There was a small discussion at Plurk on which when marriage is deemed valid in Sinagapore, given 3 scenerios:
Most people replied said it is ROM. It is not wrong. I contended that at church or at a reception/wedding dinner, you can claimed being married.
My law lecturer, for some reason kept talking about marriage in Singapore, even though it is not directly important to my studies in business law. That got me diving into the legal text on AGC website. 1.5 hours of irrelevant studies into law.
Note and disclaimer: I try my best to interpret the statute, no matter how limited. No one should take this post as a absolute. In doubt, please consult a competent lawyer.
The statue that governs marriage is the famed Women’s Charter, the one law that is unique to Singapore. That is according to my law lecturer again. I read the statue (it was quite confusing with all the sections and subsections).
Part 1 – Prelimary: Covers that usual definations that are required in the statute.
Part 2 – Monogamous Marriage: Covers marriage before 15th Sep 1965; what is considered void marriage and offence; continuance of marriage. Not of importance to the subject at had. How many of us are even born before the abovementioned date?
Part 3 – Solemnisation of Marriage: Most of this Part is simplified in the ROM website. It talks mostly about the procedure of getting the marriage registered and solemnised. Section 24 is of some interest here:
24. —(1) If the parties to any marriage contracted and solemnized under this Act or under any previous written law relating to Christian or civil marriages shall desire to add to the marriage so contracted and solemnized the religious ceremony ordained or used by the church or temple of which the parties or one of them are members or is a member, it shall be competent for them to present themselves for that purpose to a clergyman, minister or priest of such church or temple, having given notice to that clergyman, minister or priest of their intention to do so; and that clergyman, minister or priest, upon the production of a certified copy of the certificate of the marriage, may, if he sees fit, read or celebrate the marriage service of the church or temple to which he belongs.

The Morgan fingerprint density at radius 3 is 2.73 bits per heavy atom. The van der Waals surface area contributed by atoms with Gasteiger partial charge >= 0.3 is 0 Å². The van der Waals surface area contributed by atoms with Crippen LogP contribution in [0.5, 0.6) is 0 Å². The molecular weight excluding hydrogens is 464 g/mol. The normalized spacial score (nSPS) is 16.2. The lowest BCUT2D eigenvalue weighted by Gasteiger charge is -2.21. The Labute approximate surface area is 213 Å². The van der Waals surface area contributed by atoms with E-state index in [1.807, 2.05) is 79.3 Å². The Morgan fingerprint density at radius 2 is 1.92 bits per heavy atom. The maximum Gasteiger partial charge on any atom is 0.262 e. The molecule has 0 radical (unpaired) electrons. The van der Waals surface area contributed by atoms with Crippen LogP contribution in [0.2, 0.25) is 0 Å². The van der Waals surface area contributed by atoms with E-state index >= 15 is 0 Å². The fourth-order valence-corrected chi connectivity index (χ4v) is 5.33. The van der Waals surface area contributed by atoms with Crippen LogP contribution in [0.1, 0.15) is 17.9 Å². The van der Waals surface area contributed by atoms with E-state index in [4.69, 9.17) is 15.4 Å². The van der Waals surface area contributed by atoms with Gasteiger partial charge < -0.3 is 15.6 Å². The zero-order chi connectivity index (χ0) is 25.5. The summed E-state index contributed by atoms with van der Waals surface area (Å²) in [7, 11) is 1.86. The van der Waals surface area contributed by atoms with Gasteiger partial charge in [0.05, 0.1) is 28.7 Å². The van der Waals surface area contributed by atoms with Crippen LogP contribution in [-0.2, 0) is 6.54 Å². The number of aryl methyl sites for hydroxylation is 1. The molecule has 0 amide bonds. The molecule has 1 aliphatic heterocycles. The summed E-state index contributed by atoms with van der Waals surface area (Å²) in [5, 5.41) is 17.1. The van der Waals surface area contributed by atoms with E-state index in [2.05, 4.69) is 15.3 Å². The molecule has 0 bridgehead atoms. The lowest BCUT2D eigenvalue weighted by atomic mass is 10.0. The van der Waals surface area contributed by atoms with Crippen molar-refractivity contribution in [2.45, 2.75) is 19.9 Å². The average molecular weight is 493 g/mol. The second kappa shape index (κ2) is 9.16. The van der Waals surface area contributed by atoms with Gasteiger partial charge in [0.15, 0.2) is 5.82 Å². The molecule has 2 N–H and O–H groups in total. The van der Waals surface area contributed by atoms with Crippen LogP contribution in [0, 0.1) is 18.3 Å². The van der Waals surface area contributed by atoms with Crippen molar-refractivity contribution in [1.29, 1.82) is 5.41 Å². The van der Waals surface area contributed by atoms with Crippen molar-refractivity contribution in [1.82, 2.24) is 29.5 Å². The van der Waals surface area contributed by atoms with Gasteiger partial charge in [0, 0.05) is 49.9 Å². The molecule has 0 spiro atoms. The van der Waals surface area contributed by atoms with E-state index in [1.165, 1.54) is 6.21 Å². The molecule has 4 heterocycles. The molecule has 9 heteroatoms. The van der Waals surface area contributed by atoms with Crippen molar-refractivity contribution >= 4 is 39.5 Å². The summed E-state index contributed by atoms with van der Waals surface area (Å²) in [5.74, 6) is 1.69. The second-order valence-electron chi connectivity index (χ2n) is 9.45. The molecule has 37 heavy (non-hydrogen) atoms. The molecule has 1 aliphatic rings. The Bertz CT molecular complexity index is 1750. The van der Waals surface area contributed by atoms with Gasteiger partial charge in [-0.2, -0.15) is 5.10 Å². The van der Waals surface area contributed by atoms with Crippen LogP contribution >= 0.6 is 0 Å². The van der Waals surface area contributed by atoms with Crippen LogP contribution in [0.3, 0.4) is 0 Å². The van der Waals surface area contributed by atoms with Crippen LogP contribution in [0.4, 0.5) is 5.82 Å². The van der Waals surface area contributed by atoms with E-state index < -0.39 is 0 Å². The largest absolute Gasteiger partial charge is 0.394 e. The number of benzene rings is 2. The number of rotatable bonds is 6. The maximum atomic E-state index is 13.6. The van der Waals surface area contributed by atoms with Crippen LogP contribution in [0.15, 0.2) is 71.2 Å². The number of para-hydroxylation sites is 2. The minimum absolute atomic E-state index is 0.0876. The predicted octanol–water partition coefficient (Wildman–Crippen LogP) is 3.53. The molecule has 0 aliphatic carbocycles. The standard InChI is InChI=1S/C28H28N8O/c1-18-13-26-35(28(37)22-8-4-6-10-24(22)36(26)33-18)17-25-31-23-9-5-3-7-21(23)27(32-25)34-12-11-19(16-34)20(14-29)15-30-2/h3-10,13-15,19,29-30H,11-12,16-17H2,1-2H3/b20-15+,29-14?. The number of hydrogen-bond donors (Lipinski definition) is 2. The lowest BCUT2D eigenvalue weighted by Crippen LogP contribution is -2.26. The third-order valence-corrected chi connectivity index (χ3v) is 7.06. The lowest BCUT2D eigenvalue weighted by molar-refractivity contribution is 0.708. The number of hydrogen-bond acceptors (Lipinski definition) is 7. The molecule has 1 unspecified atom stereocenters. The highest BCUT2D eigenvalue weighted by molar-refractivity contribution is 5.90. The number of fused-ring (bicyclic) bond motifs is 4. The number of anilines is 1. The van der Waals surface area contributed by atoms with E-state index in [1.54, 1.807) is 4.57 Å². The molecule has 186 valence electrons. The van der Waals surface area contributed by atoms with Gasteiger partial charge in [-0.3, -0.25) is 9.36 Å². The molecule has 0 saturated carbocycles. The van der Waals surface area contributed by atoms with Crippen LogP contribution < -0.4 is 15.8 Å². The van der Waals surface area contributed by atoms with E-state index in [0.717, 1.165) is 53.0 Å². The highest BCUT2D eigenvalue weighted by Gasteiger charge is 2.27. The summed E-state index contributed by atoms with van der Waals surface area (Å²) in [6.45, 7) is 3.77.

(2) Nothing in the reading or celebration of such service under subsection (1) shall be held to supersede or invalidate any marriage so previously contracted and solemnized, nor shall such reading or celebration be entered as a marriage in any register of marriages kept according to the provisions of this Act.
Section 24 says that the wedding ceremony can be conducted in church/temple/religious places only if there is a certified copy of the certificate of the marriage, meaning to say, the couple has to go through ROM first. Yay! Our answer!
Wait, not so easy. Marriage in the first place is a widely accepted custom that is recognised by the Government. In turn, the Government adopt this as a Customary Law. There are other sections that deals with this too.
I shall skip to tha last Part, Part XII: Miscellaneuos, for the intermediate Parts are irrelevant to the subject matter. In this part, Section 182:
Voluntary registration of marriages solemnized under religion or custom
182. —(1) Notwithstanding section 181, the parties to a marriage which has been solemnized under any law, religion, custom or usage may, if the marriage has not been registered, apply to the Registrar in the prescribed form for the registration of the marriage.
(2) The Registrar may require the parties to the marriage to appear before him and to produce such evidence of the marriage, either oral or documentary, as he may require, and to furnish such other particulars as may be required by him.
(3) The Registrar may, on being satisfied of the truth of the statements contained in the application, register the marriage by entering the particulars thereof in the certificate of marriage.
(4) The entry of the marriage in the certificate of marriage shall be signed by the Registrar and the parties to the marriage.
(5) The Registrar shall not register a marriage under this section if he is satisfied that the marriage is void under the provisions of this Act.
Section 181 deals with marriage before 15th September 1965. Section 182 allows couples not to register their marriage with the ROM, yet still recognise the customary marraige. Hence, at a wedding ceremony conducted at a church/temple and is presided by a priest or similar persons or at a wedding dinner/reception, the couple can claim that they are married.
In conclusion: as long as there is a wedding ceremony being conducted in a church or similar places or at a wedding dinner/reception and/or the marriage is registered with ROM, the couples can claim that they are married! However, it is still recommended to be registered with ROM as this entails benefits for the women actually, as prescribed in the Women’s Charter.
P.S.: ROM is Registry of Marriage. It is not the actual event that register marriage, it is a statutory body where people register their marriage. The event is called Solemnistation. In Singapore, both can closely related via Women’s Charter, hence the common usage of ROM as an event here.